What a loving and beautiful reflection on Christ’s faithfulness and care for us we gain from our brothers and sisters of centuries ago and the immediacy with which they encountered God’s creation. Nightfall made dependence on Christ particularly evident to these early Christians. Pondering this hymn, we may wonder how our own technologically enabled distance from the created world might blind us to the status as dependent creatures which was so palpable to our ancestors in the faith. We have wrought our own “everlasting lights,” and promptly forgotten about them. As a city dweller, my path is lit for me 24 hours a day, should I choose to venture out, and only in relation to my electric bill do I spare a thought for the origin of this light. Even in secular psychology, studies are again and again suggesting the profound (spoiler: negative) psychological affects that light pollution is having on human beings. It is a strong image, and one that may launch many reflections on our technological advancements, that our fending off of the night has so nearly blotted out our vision of God’s created lights.
Perhaps, indeed, this is worth reflecting on — but not for too long. This month’s issue of The Lutheran Witness discussed anthropology, that is, the study of what it means to be human. If we see ourselves as fundamentally defined by our environment, we may find our sense of self looking rather bleak and isolating. How are we to understand ourselves in a world that has come so far from the days of Christ, from the days of the apostles, from the simpler world that led to the penning of “Creator of the Stars of Night”? How can faith survive in such a blind and blinding world? What do we share with these people who lived in a world so much more visibly God’s?
Yet think of this: We still sing this hymn. We may never have been able to write it; we may skip right over the weight of the first line, hearing something akin to “God makes pretty things,” and yet for most of the hymn we track right along with our kindred people of a millennium ago.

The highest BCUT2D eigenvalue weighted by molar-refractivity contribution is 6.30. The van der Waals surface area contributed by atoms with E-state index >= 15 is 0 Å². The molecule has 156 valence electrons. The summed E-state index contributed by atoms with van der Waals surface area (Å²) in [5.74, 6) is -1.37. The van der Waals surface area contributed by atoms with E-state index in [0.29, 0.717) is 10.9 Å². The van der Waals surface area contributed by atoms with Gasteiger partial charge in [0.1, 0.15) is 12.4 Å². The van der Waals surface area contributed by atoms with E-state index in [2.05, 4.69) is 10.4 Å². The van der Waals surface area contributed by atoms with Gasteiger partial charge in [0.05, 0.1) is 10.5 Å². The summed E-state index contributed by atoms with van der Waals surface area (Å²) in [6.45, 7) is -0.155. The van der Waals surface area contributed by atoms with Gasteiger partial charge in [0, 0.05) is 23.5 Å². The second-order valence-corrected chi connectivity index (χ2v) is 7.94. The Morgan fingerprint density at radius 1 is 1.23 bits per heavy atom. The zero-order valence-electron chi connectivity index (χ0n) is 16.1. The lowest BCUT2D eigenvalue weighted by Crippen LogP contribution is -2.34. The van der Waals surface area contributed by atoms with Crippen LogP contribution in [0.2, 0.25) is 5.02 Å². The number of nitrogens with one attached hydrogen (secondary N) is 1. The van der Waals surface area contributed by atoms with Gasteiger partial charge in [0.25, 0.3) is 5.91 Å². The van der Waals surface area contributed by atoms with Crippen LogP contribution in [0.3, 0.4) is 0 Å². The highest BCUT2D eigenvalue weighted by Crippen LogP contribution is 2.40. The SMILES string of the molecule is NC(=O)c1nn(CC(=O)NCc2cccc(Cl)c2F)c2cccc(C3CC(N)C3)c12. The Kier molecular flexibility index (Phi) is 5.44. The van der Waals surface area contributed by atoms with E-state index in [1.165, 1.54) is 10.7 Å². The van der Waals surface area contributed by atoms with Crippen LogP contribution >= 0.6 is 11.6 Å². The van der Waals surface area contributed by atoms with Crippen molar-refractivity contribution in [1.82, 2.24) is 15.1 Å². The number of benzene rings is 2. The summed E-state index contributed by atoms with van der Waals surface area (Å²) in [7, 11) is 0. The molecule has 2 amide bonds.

After singing of Christ as Creator and Redeemer, the hymn sings of Christ Enthroned:
At whose dread name, majestic now, All knees must bend, all hearts must bow; All things celestial Thee shall own, And things terrestrial, Lord alone.
This stanza speaks of a particular era in salvation history, one in which those who wrote the text lived and the very same in which we live. As the stars confess Christ their Creator, so “things terrestrial” — we — confess Him. So Christians of the seventh and eighth century, huddled together by candlelight, sang of Him; so we sing of Him on Wednesday nights in Advent under electric lightbulbs: our King and theirs.
Finally, the hymn moves on to another coming of Christ, the one that they anticipated and that we still anticipate today:
O Thou, whose coming is with dread, To judge the living and the dead, Preserve us from the ancient foe While still we dwell on earth below.
We face the same foe that these Christians did, one far more ancient even than they. With them, we are hopeless against that foe save by the preservation of our God. With them, we await Christ’s second coming.
What we are fundamentally is what they were, what we will be as unknown to us as it was to them: “We are God’s children now, and what we will be has not yet appeared; but we know that when he appears we shall be like him, because we shall see him as he is” (1 John 3:2). What we are and what we will be is in the hands of God, who created us from clay in His image, who redeemed that image in the incarnation and death of His Son, who preserves us now in the ark of His church. We await with the church of all ages the day of Christ’s judgement, when together with them we will sing praise to Him in that place where “night will be no more,” where “they will need no light of lamp or sun, for the Lord God will be their light” (Rev. 22:5). Only under that everlasting light will mankind be changed, on that day when all that man has wrought over the centuries will fall away as dust, and we will stand as one people before the throne of God.
 See Hayden Lukas, “Light: Recovering an Ancient Perspective,” Grapho 4.1 (2022), 54–63.
Photo: LCMS Communications/Erik M. Lunsford